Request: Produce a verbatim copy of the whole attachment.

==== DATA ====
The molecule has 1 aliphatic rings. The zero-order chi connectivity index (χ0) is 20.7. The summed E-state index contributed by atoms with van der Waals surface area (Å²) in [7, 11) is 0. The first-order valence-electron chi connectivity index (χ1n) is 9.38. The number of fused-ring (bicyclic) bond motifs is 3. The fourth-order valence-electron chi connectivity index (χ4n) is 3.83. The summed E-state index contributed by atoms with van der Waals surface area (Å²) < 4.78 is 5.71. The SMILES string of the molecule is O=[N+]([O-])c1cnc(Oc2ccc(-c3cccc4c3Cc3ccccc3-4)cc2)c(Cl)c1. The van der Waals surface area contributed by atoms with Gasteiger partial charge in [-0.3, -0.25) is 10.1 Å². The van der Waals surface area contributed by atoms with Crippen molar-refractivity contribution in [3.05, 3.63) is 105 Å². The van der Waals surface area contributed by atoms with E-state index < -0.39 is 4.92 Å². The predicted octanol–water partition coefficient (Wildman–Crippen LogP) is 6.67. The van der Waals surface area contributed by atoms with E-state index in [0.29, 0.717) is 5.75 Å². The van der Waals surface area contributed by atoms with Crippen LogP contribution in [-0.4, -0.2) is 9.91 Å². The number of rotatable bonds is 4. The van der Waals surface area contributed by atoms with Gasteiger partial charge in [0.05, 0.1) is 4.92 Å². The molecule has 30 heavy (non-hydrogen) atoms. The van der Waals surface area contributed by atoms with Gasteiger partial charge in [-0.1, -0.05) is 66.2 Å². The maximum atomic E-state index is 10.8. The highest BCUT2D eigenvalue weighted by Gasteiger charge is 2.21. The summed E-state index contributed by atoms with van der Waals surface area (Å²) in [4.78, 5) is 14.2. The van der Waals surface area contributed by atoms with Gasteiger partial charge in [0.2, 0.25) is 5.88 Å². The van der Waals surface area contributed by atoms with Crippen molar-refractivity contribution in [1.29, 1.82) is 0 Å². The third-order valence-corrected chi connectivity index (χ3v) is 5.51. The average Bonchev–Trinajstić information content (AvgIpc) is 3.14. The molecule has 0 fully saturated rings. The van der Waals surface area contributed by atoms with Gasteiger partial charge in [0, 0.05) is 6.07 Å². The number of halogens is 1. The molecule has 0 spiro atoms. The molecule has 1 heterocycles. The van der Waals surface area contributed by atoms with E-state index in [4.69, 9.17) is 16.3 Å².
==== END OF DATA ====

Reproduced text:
The molecule has 1 aliphatic rings. The zero-order chi connectivity index (χ0) is 20.7. The summed E-state index contributed by atoms with van der Waals surface area (Å²) in [7, 11) is 0. The first-order valence-electron chi connectivity index (χ1n) is 9.38. The number of fused-ring (bicyclic) bond motifs is 3. The fourth-order valence-electron chi connectivity index (χ4n) is 3.83. The summed E-state index contributed by atoms with van der Waals surface area (Å²) < 4.78 is 5.71. The SMILES string of the molecule is O=[N+]([O-])c1cnc(Oc2ccc(-c3cccc4c3Cc3ccccc3-4)cc2)c(Cl)c1. The van der Waals surface area contributed by atoms with Gasteiger partial charge in [-0.3, -0.25) is 10.1 Å². The van der Waals surface area contributed by atoms with Crippen molar-refractivity contribution in [3.05, 3.63) is 105 Å². The van der Waals surface area contributed by atoms with E-state index < -0.39 is 4.92 Å². The predicted octanol–water partition coefficient (Wildman–Crippen LogP) is 6.67. The van der Waals surface area contributed by atoms with E-state index in [0.29, 0.717) is 5.75 Å². The van der Waals surface area contributed by atoms with Crippen LogP contribution in [-0.4, -0.2) is 9.91 Å². The number of rotatable bonds is 4. The van der Waals surface area contributed by atoms with Gasteiger partial charge in [0.05, 0.1) is 4.92 Å². The molecule has 30 heavy (non-hydrogen) atoms. The van der Waals surface area contributed by atoms with Gasteiger partial charge in [-0.1, -0.05) is 66.2 Å². The maximum atomic E-state index is 10.8. The highest BCUT2D eigenvalue weighted by Gasteiger charge is 2.21. The summed E-state index contributed by atoms with van der Waals surface area (Å²) in [4.78, 5) is 14.2. The van der Waals surface area contributed by atoms with Gasteiger partial charge in [0.2, 0.25) is 5.88 Å². The van der Waals surface area contributed by atoms with Crippen molar-refractivity contribution in [1.29, 1.82) is 0 Å². The third-order valence-corrected chi connectivity index (χ3v) is 5.51. The average Bonchev–Trinajstić information content (AvgIpc) is 3.14. The molecule has 0 fully saturated rings. The van der Waals surface area contributed by atoms with Gasteiger partial charge in [0, 0.05) is 6.07 Å². The number of halogens is 1. The molecule has 0 spiro atoms. The molecule has 1 heterocycles. The van der Waals surface area contributed by atoms with E-state index in [4.69, 9.17) is 16.3 Å².